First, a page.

Frank Paulin
American Documentarian
A gift of thirty photographs by American photographer Frank Paulin will be on view through May 15, 2011 in the Lowe’s Michael and Judi Matus Focus Gallery.

Rediscovered in his eighth decade, Frank Paulin is now recognized for uniquely documenting fleeting human moments of both humor and poetry, particularly against the backdrop of gritty urban scenes. Born in Pittsburgh, Paulin grew up in New York and Chicago. His photographic education began at the age of 16, when he embarked on his studies of fashion illustration and photography while working as an art apprentice at Whittaker-Christiansen Studio in Chicago.

Two years later in 1944, Paulin joined the Army and spent two years in the Signal Corps in Europe. It was during this period that he began to develop his documentary style by photographing the wartime devastation of German cities. After the war, under the GI Bill he continued his education at the Art Institute of Chicago and Institute of Design – the newly created American campus of the famed German Bauhaus School. While there, Paulin studied under distinguished professors from the original Bauhaus campus, including Laszlo Moholy-Nagy, as well as new American notables Harry Callahan and Arthur Siegel. The ID required photography for all students as part of a Utopian curriculum that sought to teach students to think in new ways. Professors Moholy-Nagy and Callahan turned the classroom into a laboratory for experimentation with paper and light.

While studying, Paulin held a full-time job as fashion illustrator at a local art studio and freelanced for department stores throughout the region, like Marshall Field's and Mandel Brothers. Able to only attend classes at night, he remained in school through 1948. Paulin returned to New York City in 1953 where he continued to freelance in fashion illustration. With most of his days occupied by work, he began walking the city's streets at night, fueling his passion for gritty street documentary.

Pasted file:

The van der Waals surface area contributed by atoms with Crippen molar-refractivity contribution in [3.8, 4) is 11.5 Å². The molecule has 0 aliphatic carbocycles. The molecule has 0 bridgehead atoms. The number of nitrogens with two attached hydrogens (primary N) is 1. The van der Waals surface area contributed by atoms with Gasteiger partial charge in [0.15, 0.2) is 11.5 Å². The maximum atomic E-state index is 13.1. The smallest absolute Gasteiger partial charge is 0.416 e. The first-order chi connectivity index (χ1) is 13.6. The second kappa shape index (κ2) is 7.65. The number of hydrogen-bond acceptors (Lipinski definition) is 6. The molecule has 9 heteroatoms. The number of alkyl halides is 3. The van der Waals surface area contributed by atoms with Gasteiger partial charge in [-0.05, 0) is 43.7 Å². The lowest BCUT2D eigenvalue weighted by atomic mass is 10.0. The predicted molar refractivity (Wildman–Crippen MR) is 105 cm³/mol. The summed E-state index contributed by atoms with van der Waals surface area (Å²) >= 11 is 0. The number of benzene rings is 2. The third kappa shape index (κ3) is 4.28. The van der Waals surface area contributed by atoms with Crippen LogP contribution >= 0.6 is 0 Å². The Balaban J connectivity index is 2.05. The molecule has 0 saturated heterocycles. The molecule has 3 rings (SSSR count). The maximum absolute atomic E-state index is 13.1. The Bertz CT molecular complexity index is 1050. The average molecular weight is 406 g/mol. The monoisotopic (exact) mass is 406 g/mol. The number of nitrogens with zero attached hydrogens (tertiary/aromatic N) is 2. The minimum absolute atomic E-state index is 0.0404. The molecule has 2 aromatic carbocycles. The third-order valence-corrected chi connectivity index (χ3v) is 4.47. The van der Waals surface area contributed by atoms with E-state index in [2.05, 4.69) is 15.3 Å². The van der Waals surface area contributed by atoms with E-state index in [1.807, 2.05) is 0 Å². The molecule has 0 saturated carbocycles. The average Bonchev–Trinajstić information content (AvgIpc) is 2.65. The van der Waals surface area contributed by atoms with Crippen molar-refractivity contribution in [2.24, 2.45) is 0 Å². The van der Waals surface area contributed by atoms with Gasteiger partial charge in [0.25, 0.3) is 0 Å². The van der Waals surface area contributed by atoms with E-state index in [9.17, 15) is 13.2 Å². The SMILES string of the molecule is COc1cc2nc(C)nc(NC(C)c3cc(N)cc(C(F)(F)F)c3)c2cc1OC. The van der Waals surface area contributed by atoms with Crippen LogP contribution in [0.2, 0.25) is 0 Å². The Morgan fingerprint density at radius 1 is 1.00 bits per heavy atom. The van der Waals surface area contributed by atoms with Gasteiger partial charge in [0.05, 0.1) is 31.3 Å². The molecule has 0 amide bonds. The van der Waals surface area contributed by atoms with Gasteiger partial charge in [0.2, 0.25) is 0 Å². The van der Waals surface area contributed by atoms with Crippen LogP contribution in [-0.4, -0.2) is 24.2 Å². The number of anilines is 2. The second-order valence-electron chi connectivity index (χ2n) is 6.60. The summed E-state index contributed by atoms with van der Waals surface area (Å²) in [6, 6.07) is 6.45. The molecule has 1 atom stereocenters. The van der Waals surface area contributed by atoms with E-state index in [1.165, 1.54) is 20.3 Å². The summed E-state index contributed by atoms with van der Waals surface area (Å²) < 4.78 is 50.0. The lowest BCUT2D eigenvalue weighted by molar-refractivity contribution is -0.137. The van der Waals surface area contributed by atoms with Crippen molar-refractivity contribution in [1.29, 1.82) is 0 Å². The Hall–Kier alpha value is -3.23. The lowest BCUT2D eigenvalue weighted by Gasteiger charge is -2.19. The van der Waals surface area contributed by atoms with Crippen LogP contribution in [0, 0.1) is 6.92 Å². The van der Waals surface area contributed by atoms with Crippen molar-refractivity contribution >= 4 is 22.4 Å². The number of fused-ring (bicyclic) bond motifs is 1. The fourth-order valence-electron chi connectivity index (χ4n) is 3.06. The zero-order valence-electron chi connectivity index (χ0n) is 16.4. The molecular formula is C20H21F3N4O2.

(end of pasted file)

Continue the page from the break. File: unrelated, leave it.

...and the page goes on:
Spending most of his time in and around Times Square, Paulin was bombarded with subjects from all walks of life set against the stunning visual framework of advertisements, neon signs, and reflective store windows. By the end of the 50s, Paulin's impressive, educational résumé also included studies at the New School under the renowned art director Alexey Brodovitch. In his Design Laboratory classes, Brodovitch, who pushed traditional street photography into new and innovative directions, imparted a philosophy that affected an entire generation of leading photographers and designers. Among these students were photographers Irving Penn and Richard Avedon.

In 1957, Paulin became the first artist to hold a solo exhibit at the pioneering gallery, Limelight—the only gallery for art photography in New York at the time. Admiring reviews appeared in the New York Times and the Village Voice, which praised his "humor and compassion" and his uncanny ability to perceive paradox and record "poetic accidents." His timeless work is in the collections of the Milwaukee Art Museum, Museum of Modern Art, Whitney Museum of American Art, and the Yale University Art Gallery.

 

New York, 1957
Believe It or Not

gelatin silver print, 9 x 13 1/2"
Gift of Bruce Silverstein, 2009.24.18



1957 (printed later)
Carnival Worker with Attitude

gelatin silver print, 9 1/8 x 13 3/4"
Gift of Bruce Silverstein, 2009.24.5

New York, 1957
Man Smoking Cigarette Outside St. Francis Bread Line

gelatin silver print, 9 x 13 1/2"
Gift of Bruce Silverstein, 2009.24.25


1955 (printed later)
Flower Messenger, Times Square

gelatin silver print, 13 x 19 3/8"
Gift of Bruce Silverstein, 2009.24.8

 

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Media Resources

  • Media Pack includes archived ZIP file with Press Release, images, and image captions.
  • For more information, contact the Lowe Art Museum.